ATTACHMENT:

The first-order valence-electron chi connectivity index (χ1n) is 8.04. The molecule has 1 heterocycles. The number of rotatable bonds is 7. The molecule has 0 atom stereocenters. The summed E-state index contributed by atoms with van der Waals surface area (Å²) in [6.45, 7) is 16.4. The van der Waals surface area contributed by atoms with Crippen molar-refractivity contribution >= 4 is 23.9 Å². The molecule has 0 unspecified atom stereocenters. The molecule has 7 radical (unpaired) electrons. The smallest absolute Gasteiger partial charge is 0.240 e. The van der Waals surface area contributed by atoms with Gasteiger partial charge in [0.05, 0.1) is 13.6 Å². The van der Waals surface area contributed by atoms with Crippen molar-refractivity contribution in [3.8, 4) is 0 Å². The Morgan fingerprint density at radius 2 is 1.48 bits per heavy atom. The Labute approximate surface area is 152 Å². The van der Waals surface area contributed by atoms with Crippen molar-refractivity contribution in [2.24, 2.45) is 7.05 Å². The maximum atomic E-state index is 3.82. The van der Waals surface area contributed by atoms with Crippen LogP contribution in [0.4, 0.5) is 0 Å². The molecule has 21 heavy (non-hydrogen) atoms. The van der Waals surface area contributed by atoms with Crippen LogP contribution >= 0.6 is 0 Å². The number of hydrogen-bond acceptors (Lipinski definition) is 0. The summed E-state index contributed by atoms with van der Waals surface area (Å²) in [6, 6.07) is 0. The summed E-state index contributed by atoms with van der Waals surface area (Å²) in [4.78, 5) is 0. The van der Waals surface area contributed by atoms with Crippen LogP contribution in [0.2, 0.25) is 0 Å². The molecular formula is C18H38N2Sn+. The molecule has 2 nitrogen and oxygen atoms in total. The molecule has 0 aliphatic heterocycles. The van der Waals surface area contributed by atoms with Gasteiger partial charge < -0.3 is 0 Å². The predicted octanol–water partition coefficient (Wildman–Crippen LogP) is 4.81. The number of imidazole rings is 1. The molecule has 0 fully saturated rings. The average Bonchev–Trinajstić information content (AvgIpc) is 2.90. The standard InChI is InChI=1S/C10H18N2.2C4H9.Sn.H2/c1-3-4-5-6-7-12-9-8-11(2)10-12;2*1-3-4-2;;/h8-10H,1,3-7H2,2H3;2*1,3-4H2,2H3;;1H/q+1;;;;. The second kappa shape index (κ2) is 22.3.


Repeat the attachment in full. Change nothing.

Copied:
The first-order valence-electron chi connectivity index (χ1n) is 8.04. The molecule has 1 heterocycles. The number of rotatable bonds is 7. The molecule has 0 atom stereocenters. The summed E-state index contributed by atoms with van der Waals surface area (Å²) in [6.45, 7) is 16.4. The van der Waals surface area contributed by atoms with Crippen molar-refractivity contribution >= 4 is 23.9 Å². The molecule has 0 unspecified atom stereocenters. The molecule has 7 radical (unpaired) electrons. The smallest absolute Gasteiger partial charge is 0.240 e. The van der Waals surface area contributed by atoms with Gasteiger partial charge in [0.05, 0.1) is 13.6 Å². The van der Waals surface area contributed by atoms with Crippen molar-refractivity contribution in [3.8, 4) is 0 Å². The Morgan fingerprint density at radius 2 is 1.48 bits per heavy atom. The Labute approximate surface area is 152 Å². The van der Waals surface area contributed by atoms with Crippen molar-refractivity contribution in [2.24, 2.45) is 7.05 Å². The maximum atomic E-state index is 3.82. The van der Waals surface area contributed by atoms with Crippen LogP contribution in [0.4, 0.5) is 0 Å². The molecule has 21 heavy (non-hydrogen) atoms. The van der Waals surface area contributed by atoms with Crippen LogP contribution >= 0.6 is 0 Å². The number of hydrogen-bond acceptors (Lipinski definition) is 0. The summed E-state index contributed by atoms with van der Waals surface area (Å²) in [6, 6.07) is 0. The summed E-state index contributed by atoms with van der Waals surface area (Å²) in [4.78, 5) is 0. The van der Waals surface area contributed by atoms with Crippen LogP contribution in [0.2, 0.25) is 0 Å². The molecular formula is C18H38N2Sn+. The molecule has 2 nitrogen and oxygen atoms in total. The molecule has 0 aliphatic heterocycles. The van der Waals surface area contributed by atoms with Gasteiger partial charge < -0.3 is 0 Å². The predicted octanol–water partition coefficient (Wildman–Crippen LogP) is 4.81. The number of imidazole rings is 1. The molecule has 0 fully saturated rings. The average Bonchev–Trinajstić information content (AvgIpc) is 2.90. The standard InChI is InChI=1S/C10H18N2.2C4H9.Sn.H2/c1-3-4-5-6-7-12-9-8-11(2)10-12;2*1-3-4-2;;/h8-10H,1,3-7H2,2H3;2*1,3-4H2,2H3;;1H/q+1;;;;. The second kappa shape index (κ2) is 22.3.